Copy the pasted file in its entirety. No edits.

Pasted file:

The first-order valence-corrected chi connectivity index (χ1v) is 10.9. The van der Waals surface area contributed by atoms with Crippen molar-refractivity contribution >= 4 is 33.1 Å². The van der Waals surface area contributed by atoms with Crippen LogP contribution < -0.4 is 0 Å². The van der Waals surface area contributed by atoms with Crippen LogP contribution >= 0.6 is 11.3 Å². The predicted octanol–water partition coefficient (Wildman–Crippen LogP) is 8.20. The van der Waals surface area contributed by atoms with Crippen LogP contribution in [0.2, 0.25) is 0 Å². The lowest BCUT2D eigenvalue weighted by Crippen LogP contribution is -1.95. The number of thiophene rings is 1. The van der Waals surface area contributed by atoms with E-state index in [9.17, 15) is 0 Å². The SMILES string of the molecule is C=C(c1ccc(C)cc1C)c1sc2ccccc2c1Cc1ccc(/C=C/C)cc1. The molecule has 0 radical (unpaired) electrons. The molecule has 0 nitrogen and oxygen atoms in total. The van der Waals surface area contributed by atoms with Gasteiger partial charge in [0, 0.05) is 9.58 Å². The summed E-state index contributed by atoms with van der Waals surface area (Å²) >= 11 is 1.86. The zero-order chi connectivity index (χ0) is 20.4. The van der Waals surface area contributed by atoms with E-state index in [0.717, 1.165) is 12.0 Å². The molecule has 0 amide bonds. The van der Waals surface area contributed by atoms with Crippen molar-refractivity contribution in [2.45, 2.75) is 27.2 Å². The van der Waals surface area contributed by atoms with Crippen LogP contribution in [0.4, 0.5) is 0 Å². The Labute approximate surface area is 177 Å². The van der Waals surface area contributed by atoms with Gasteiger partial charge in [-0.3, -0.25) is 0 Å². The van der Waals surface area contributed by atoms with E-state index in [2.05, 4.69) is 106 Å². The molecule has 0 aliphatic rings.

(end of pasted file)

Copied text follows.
The first-order valence-corrected chi connectivity index (χ1v) is 10.9. The van der Waals surface area contributed by atoms with Crippen molar-refractivity contribution >= 4 is 33.1 Å². The van der Waals surface area contributed by atoms with Crippen LogP contribution < -0.4 is 0 Å². The van der Waals surface area contributed by atoms with Crippen LogP contribution >= 0.6 is 11.3 Å². The predicted octanol–water partition coefficient (Wildman–Crippen LogP) is 8.20. The van der Waals surface area contributed by atoms with Crippen LogP contribution in [0.2, 0.25) is 0 Å². The lowest BCUT2D eigenvalue weighted by Crippen LogP contribution is -1.95. The number of thiophene rings is 1. The van der Waals surface area contributed by atoms with E-state index in [9.17, 15) is 0 Å². The SMILES string of the molecule is C=C(c1ccc(C)cc1C)c1sc2ccccc2c1Cc1ccc(/C=C/C)cc1. The molecule has 0 radical (unpaired) electrons. The molecule has 0 nitrogen and oxygen atoms in total. The van der Waals surface area contributed by atoms with Gasteiger partial charge in [0, 0.05) is 9.58 Å². The summed E-state index contributed by atoms with van der Waals surface area (Å²) >= 11 is 1.86. The zero-order chi connectivity index (χ0) is 20.4. The van der Waals surface area contributed by atoms with E-state index in [0.717, 1.165) is 12.0 Å². The molecule has 0 amide bonds. The van der Waals surface area contributed by atoms with Crippen molar-refractivity contribution in [2.45, 2.75) is 27.2 Å². The van der Waals surface area contributed by atoms with Crippen LogP contribution in [0.4, 0.5) is 0 Å². The Labute approximate surface area is 177 Å². The van der Waals surface area contributed by atoms with Gasteiger partial charge in [-0.3, -0.25) is 0 Å². The van der Waals surface area contributed by atoms with E-state index in [2.05, 4.69) is 106 Å². The molecule has 0 aliphatic rings.